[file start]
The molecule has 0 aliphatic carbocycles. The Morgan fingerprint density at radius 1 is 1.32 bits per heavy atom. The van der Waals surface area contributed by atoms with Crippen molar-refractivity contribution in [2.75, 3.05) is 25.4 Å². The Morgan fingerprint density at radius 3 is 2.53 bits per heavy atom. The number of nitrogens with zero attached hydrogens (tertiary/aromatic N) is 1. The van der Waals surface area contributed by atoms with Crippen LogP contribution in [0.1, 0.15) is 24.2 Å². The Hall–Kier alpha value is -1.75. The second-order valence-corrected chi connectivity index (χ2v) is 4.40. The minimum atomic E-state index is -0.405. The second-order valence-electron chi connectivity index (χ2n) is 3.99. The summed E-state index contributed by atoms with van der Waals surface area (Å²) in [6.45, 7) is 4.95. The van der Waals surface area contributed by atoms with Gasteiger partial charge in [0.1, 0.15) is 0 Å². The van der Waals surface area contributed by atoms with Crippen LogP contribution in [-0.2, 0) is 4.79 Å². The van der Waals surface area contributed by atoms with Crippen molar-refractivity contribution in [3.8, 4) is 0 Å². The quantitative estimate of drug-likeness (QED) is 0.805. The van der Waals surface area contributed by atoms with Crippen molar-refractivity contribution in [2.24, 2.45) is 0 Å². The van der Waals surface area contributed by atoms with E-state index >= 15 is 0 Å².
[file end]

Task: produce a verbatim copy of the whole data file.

The molecule has 0 aliphatic carbocycles. The Morgan fingerprint density at radius 1 is 1.32 bits per heavy atom. The van der Waals surface area contributed by atoms with Crippen molar-refractivity contribution in [2.75, 3.05) is 25.4 Å². The Morgan fingerprint density at radius 3 is 2.53 bits per heavy atom. The number of nitrogens with zero attached hydrogens (tertiary/aromatic N) is 1. The van der Waals surface area contributed by atoms with Crippen LogP contribution in [0.1, 0.15) is 24.2 Å². The Hall–Kier alpha value is -1.75. The second-order valence-corrected chi connectivity index (χ2v) is 4.40. The minimum atomic E-state index is -0.405. The second-order valence-electron chi connectivity index (χ2n) is 3.99. The summed E-state index contributed by atoms with van der Waals surface area (Å²) in [6.45, 7) is 4.95. The van der Waals surface area contributed by atoms with Gasteiger partial charge in [0.1, 0.15) is 0 Å². The van der Waals surface area contributed by atoms with Crippen LogP contribution in [-0.2, 0) is 4.79 Å². The van der Waals surface area contributed by atoms with Crippen molar-refractivity contribution in [3.8, 4) is 0 Å². The quantitative estimate of drug-likeness (QED) is 0.805. The van der Waals surface area contributed by atoms with Crippen molar-refractivity contribution in [2.24, 2.45) is 0 Å². The van der Waals surface area contributed by atoms with E-state index >= 15 is 0 Å².